I should probably address the rec writers at this point. For those of you with GPA issues finding alums who do not know you, who are willing to write recommendations is going to be an uphill climb. Remember that when a woman fills out a rec and send it in she is more or less saying that she recommends you for membership in her sisterhood. For some women..when they see the GPA issue they are a little hesitant to recommend a PNM. My suggestion is to be VERY honest with these women. Share your trials and tribulations..tell the truth about your grades. More importantly have several letters from key people in your academic life that shows support for your hard work and effort when it has come to over coming your GPA issues. I would say not more than 3 or 4 but have them ready and available. You might also have these individuals on board to be willing to talk with hesitant rec writers. The point is to show the women who you have asked to write a rec that you aren’t someone who has used their GPA disability to slack off on or make excuses but rather you have used your GPA issue to become a better person and hopefully a successful college student and SORORITY MEMBER!! You should also be prepared for the fact that some (okay maybe quite a few) will simply turn you down. It’s okay..be persistent!! There will be ladies out there who will be willing to take a chance on you (hopefully just like a sorority or two).
The second letter is one that will accompany your rec to the sorority. We call them “Letters of Support (LOS)” and in this case they truly are that. while many girls will have letters that accompany their recs that say Suzy PNM is wonderful , she’s the whole package, she will be involved and so and so on, your LOS is actually a letter saying why, despite the GPA issues, you will be a success in school and more importantly what wonderful qualities you have that would make this sorority want to take a chance on you despite your GPA issue! Specific examples are helpful. I had a young woman who actually started her own non-for-profit based on her learning disability. It also helps to have the women who write your recs personally reach out to the sorority if they are able. A phone or email placed to the right person makes a world of difference. Last year I had a very sweet girl who I was helping go through recruitment at a VERY competitive recruitment school. She had recently been diagnosed ADD/HD and to add to the problem a parent was diagnosed with a serious illness. I had sent a letter to our regional director and then followed up with a phone conversation. I wanted to let them know that this PNM was special and that I felt if given the chance she would make an amazing sister. She took very heavy cuts during recruitment but my house kept her and offered her a bid, which she gladly accepted! I was thrilled!!! the follow-up to this is that with the support of her sisters and the great program she was enrolled in at this University this dear girl made the Deans List this past Fall semester and will do so again for Spring. Sororities have to be convinced to take that chance..a leap of faith. The powerful support of a sisterhood is just what these girls need.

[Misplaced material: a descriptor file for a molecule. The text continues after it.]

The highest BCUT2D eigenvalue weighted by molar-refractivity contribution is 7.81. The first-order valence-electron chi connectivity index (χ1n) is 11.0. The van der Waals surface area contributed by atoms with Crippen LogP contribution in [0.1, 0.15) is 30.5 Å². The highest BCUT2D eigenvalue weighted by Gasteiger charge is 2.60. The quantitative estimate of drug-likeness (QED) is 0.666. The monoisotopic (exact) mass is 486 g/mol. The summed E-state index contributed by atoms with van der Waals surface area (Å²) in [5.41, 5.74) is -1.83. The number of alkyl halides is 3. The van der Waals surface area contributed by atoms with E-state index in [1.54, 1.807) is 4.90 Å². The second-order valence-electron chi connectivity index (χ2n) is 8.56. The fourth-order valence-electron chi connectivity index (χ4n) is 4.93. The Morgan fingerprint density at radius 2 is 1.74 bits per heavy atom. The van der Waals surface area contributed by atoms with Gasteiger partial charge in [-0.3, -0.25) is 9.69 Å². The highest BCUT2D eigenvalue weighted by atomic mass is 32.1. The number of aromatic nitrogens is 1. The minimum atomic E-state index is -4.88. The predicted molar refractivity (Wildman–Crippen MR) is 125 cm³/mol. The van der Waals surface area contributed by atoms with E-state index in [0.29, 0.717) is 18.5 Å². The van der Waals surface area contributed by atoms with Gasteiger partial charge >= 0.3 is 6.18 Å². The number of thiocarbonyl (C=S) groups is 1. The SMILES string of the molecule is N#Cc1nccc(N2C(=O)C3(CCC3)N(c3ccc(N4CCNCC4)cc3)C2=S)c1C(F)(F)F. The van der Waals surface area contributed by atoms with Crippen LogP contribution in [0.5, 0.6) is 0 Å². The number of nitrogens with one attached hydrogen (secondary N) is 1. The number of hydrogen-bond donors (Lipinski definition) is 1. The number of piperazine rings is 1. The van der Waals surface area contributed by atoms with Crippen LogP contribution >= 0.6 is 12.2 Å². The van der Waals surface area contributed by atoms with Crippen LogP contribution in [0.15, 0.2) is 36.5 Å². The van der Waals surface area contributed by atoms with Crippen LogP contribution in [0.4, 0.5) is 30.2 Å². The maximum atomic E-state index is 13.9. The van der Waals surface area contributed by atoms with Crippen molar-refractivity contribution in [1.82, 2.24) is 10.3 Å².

I have to be honest…this road is not an easy one. while it may sound like I am telling you that if you do all of the above you will receive a bid the truth is that you may not. the decision is “to try” or “to not try”. Are you going to have someone “let you” or “try and stop you”. The choice is yours…for all of you who decide to head down this road you are in my thoughts, prayers and I hold you in my heart!!!
Tomorrow I will talk about your transfer, upper classmen girls and the challenges you face!! Happy Saturday…am heading to my local cupcake store for a mint julep cupcake in honor of the Kentucky derby (might even get out the big hat!!).